Blu Ray Review: Smallville Season Six



The Complete Sixth Season




The only part of Smallville I had seen prior to this were a few random episodes from season one.  But knowing where it began, and where the story will eventually end makes it easy to jump in.

Lana Lang, the former idolic love interest on Clark Kent is now dating Lex Luthor, who by this point in the series has definitively established himself as Clark’s nemesis.  It’s suggested that what drove Lana from Clark was that he was secretive about his super powers (which Lana still doesn’t know about at this point).  So, it’s ironic that she would run to the only person in the world more secretive than Clark, Lex, who has the added benefit of being mildly evil.

Their relationship doesn’t make a lot of sense.  Lex does love Lana, at least as much as he is capable of loving someone.  Perhaps ‘treasures her’ is a more appropriate term, as her life with Lex takes on a ‘songbird in a cage’ type of quality.

Lex is kind of a mystery.  He’s engaging in a secret project known as 33.1, which seeks to harness the powers of meteor freaks and transform them into weapons.  He tells Lana that he’s doing this to protect the Earth from the many threats that seem to plague it in the series.  It’s hard to tell how serious he is about that.  Certainly his research uses inhumane methods, but whether it’s a ruthless quest for power, or a true belief that the ends justify the means, I don’t know.

Lana motivations are largely unclear through out the season.  She kind of reminds me of Al Swearengen from Deadwood.  She, like Al, comes up with these ridiculously complex manipulation strategies that could be much more easily dealt with by punching someone in the face.  She goes from having mixed feelings about him, to outright hating him; and yet it takes only a vague threat to get her to stay.  All the while, she secretly investigates him, but to no obvious end, as she isn’t working with anybody.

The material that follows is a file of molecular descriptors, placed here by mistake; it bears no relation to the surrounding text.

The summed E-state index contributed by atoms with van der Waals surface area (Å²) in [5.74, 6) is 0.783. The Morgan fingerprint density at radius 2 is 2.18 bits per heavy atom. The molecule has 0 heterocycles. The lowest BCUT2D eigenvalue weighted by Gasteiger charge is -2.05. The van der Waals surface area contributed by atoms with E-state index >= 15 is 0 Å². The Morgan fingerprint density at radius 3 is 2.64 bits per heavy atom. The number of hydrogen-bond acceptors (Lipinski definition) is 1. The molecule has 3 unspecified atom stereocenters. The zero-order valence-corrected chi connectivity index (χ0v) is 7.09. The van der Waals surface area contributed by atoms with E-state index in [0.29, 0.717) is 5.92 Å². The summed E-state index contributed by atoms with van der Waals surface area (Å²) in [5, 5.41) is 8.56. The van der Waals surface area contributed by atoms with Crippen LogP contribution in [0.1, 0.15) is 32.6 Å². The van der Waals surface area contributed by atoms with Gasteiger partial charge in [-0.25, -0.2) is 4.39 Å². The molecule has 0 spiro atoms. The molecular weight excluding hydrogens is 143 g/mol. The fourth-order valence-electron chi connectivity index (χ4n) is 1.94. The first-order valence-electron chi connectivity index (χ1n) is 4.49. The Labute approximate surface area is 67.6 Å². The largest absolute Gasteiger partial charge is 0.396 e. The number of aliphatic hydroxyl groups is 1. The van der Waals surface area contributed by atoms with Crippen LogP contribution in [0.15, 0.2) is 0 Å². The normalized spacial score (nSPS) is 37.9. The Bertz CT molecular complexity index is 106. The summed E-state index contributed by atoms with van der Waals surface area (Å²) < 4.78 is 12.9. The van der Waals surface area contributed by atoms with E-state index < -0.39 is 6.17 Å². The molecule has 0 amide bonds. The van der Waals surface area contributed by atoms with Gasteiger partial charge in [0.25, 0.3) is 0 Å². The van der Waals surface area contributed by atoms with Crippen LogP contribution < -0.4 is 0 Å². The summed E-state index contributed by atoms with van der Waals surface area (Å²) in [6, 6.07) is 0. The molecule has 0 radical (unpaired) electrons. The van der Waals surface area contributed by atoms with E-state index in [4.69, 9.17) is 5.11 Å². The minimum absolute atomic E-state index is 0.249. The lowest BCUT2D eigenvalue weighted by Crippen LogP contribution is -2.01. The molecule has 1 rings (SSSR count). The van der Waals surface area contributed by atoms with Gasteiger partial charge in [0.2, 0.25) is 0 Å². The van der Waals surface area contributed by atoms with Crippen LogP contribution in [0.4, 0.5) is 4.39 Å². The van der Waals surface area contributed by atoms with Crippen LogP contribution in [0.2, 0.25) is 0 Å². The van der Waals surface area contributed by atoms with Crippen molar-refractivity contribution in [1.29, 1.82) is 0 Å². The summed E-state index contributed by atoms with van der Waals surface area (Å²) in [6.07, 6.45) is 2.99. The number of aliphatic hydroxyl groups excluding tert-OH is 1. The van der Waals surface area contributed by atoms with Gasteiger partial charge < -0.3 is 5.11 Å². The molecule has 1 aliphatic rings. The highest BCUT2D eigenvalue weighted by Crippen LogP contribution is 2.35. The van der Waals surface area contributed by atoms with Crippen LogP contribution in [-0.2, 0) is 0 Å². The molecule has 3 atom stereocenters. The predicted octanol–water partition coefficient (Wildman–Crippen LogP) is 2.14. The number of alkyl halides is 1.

Clark spends most of the season despondent over Lana leaving him.  He’s confused by her motivations, just as I was.  Clark is, for all intents and purposes, Superman.  Most episodes deal with a monster of the week, and end with Clark rushing in at super speed, beating the enemy, and leaving before he’s seen.  The emotional side is the only part of Clark that’s particularly vulnerable (though there seems to be convenient deposits of Kryptonite all over town to make him physically vulnerable as well), and he seems to be completely incapable of fight back on that front.

The whole thing feels very comic book-like.  There’s a thin veneer of the ridiculous covering everything.  Even something as simple as the fact that Clark is always wearing a blue shirt with a red jacket.  Always.  It’s just screams ‘look! it’s a toned down version of his Superman costume!’  Add to that the episodic nature, the revolving fiend gallery, and the deus ex machina solutions to all the conflicts, and you end up with a show that’s a little too cartoony to effectively sell drama.

Taken as an afternoon serial type show, Smallville is fun and entertaining but never anything more than that.